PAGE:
Our most recent Afternoon Tea outing was to the delightful Savoy in October 2012.
This luxury hotel, located just off the Strand, set within its own small courtyard, oozes old fashioned glamour and Art Deco elegence. Above the entrance is a gilded statue of Count Peter of Savoy, Henry III's wife's uncle, who had the Savoy Palace built in 1263, on the site where the hotel is today. It was one of the finest houses in London until it burnt down during the Peasant's Revolt in 1381.
The Savoy Hotel was originally opened in 1889 adjacent to the Savoy Theatre, both of which were built for Richard D'Oyly Carte, the theatrical impresario who worked with Gilbert and Sullivan. The hotel was re-opened in October 2010 following a three years closure for a lavish £220m make-over.
We enjoyed afternoon tea in the Thames Foyer, a large spacious room with comfortable sofas and chairs. The centrepiece of the room is a grand piano where the resident pianist plays. The waitress who served us was attentive throughout our visit and the vegetarian request made at the time of booking had been duely noted.
Afternoon tea was beautifully presented on a tiered cake stand. On the bottom layer was Cornish clotted cream, homemade strawberry preserve and lemon curd. In the middle was a selection of finger sandwiches and on the top were plain and raisin scones. The lemon curd, although not traditionally served with scones, were a good combination together and extremely tasty. We were left to enjoy these delicacies and replenishments were offered.
Following on from this we were offered a tray full of beautifully presented pastries. It was a difficult choice as they all looked so delicious but I was delighted with the macaroon and the lavender éclair I had. To conclude we were offered the hotel's signature cakes, a choice of chocolate fudge cake, fruitcake and Victoria sponge cake. Overall the tea was delicious and beautifully presented.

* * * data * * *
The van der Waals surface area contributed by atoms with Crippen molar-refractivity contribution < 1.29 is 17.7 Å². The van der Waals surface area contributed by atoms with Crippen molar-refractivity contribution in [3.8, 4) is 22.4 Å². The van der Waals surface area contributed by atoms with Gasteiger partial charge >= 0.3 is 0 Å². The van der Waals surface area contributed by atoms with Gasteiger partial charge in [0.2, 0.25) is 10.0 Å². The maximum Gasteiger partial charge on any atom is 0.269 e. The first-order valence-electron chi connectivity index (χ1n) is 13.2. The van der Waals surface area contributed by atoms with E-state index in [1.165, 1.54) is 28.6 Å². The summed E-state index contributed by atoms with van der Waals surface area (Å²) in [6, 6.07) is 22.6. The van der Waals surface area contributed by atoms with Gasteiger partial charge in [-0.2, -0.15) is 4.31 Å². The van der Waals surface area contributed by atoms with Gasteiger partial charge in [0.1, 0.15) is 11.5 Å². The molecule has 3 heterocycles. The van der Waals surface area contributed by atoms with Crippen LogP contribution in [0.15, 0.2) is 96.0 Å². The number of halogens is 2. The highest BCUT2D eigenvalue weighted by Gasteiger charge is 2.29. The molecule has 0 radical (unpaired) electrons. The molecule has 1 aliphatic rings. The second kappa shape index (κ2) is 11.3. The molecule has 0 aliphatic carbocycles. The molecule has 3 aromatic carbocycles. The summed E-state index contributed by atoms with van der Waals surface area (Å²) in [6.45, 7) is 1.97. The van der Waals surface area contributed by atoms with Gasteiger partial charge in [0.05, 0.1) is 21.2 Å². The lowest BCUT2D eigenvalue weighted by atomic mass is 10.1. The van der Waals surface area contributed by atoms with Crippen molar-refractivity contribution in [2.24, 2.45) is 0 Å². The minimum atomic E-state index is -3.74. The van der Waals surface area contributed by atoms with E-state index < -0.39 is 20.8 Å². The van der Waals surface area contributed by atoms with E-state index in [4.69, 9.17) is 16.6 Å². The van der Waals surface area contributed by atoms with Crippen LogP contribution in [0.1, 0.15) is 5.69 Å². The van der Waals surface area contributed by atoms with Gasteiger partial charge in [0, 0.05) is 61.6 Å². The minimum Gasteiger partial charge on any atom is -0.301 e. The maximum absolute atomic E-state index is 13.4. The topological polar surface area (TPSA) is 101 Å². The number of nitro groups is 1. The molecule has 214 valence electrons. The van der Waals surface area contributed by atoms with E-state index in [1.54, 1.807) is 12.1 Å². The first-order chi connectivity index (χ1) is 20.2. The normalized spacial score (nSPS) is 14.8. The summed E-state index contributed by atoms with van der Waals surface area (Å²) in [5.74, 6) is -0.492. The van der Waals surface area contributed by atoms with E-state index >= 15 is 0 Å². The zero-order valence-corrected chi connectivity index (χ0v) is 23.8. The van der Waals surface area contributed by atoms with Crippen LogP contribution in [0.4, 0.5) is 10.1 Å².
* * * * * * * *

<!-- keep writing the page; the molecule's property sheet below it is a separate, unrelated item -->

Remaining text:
Residing in the hotel's Front Hall is Kasper, known as the Savoy's 14th guest. The story starts in 1898 when Woolf Joel, a regular guest at the hotel, arranged to hold a dinner party there. On the day one of his guests cancelled at the last minute which resulted in thirteen guests at the table. During the dinner party the conversation got round to discussing superstitions about the number thirteen being considered to be unlucky. One belief is that at a table of thirteen the first person to leave would also be the first to die. Woolf was the first person to leave and laughed this off. A few weeks later the Savoy heard the sad news that Woolf had been shot dead in his Johannesburg office.
The hotel decided that if the occassion arose in the future that there were thirteen dinner guest then a member of staff would join them. However this proved to be awkward as the guests were unable to relax.
In the 1920s the hotel had a three foot high wooden cat made who would join any dinner party of thirteen. Christened Kasper he would be seated on a chair with a napkin tied round his neck and was served the whole meal, course after course. This tradition continues at the Savoy to this day.
More information about afternoon tea can be found on the Savoy's website here
The author of this blog is a qualified City of London and City of Westminster Tour Guide who leads guided walks combining world famous landmarks with hidden treasures often missed by the crowds.